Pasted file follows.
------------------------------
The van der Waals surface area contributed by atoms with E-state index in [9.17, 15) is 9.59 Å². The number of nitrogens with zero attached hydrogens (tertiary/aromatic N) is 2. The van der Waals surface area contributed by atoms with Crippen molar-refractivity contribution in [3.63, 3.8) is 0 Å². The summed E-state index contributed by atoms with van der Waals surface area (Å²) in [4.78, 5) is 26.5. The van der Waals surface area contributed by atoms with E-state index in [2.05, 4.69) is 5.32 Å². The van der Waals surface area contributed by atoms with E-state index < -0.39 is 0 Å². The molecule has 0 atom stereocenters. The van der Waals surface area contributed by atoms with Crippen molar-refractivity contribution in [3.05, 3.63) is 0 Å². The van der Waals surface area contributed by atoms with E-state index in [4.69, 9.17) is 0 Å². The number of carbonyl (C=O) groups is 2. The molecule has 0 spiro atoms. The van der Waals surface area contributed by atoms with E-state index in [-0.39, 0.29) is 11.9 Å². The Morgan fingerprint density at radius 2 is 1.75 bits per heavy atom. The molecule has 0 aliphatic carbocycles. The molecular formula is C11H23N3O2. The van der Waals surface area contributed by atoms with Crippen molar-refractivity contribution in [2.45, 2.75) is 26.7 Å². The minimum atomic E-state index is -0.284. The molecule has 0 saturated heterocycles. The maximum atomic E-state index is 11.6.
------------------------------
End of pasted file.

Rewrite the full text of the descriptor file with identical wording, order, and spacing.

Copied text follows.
The van der Waals surface area contributed by atoms with E-state index in [9.17, 15) is 9.59 Å². The number of nitrogens with zero attached hydrogens (tertiary/aromatic N) is 2. The van der Waals surface area contributed by atoms with Crippen molar-refractivity contribution in [3.63, 3.8) is 0 Å². The summed E-state index contributed by atoms with van der Waals surface area (Å²) in [4.78, 5) is 26.5. The van der Waals surface area contributed by atoms with E-state index in [2.05, 4.69) is 5.32 Å². The van der Waals surface area contributed by atoms with E-state index < -0.39 is 0 Å². The molecule has 0 atom stereocenters. The van der Waals surface area contributed by atoms with Crippen molar-refractivity contribution in [3.05, 3.63) is 0 Å². The van der Waals surface area contributed by atoms with E-state index in [4.69, 9.17) is 0 Å². The number of carbonyl (C=O) groups is 2. The molecule has 0 spiro atoms. The van der Waals surface area contributed by atoms with E-state index in [-0.39, 0.29) is 11.9 Å². The Morgan fingerprint density at radius 2 is 1.75 bits per heavy atom. The molecule has 0 aliphatic carbocycles. The molecular formula is C11H23N3O2. The van der Waals surface area contributed by atoms with Crippen molar-refractivity contribution in [2.45, 2.75) is 26.7 Å². The minimum atomic E-state index is -0.284. The molecule has 0 saturated heterocycles. The maximum atomic E-state index is 11.6.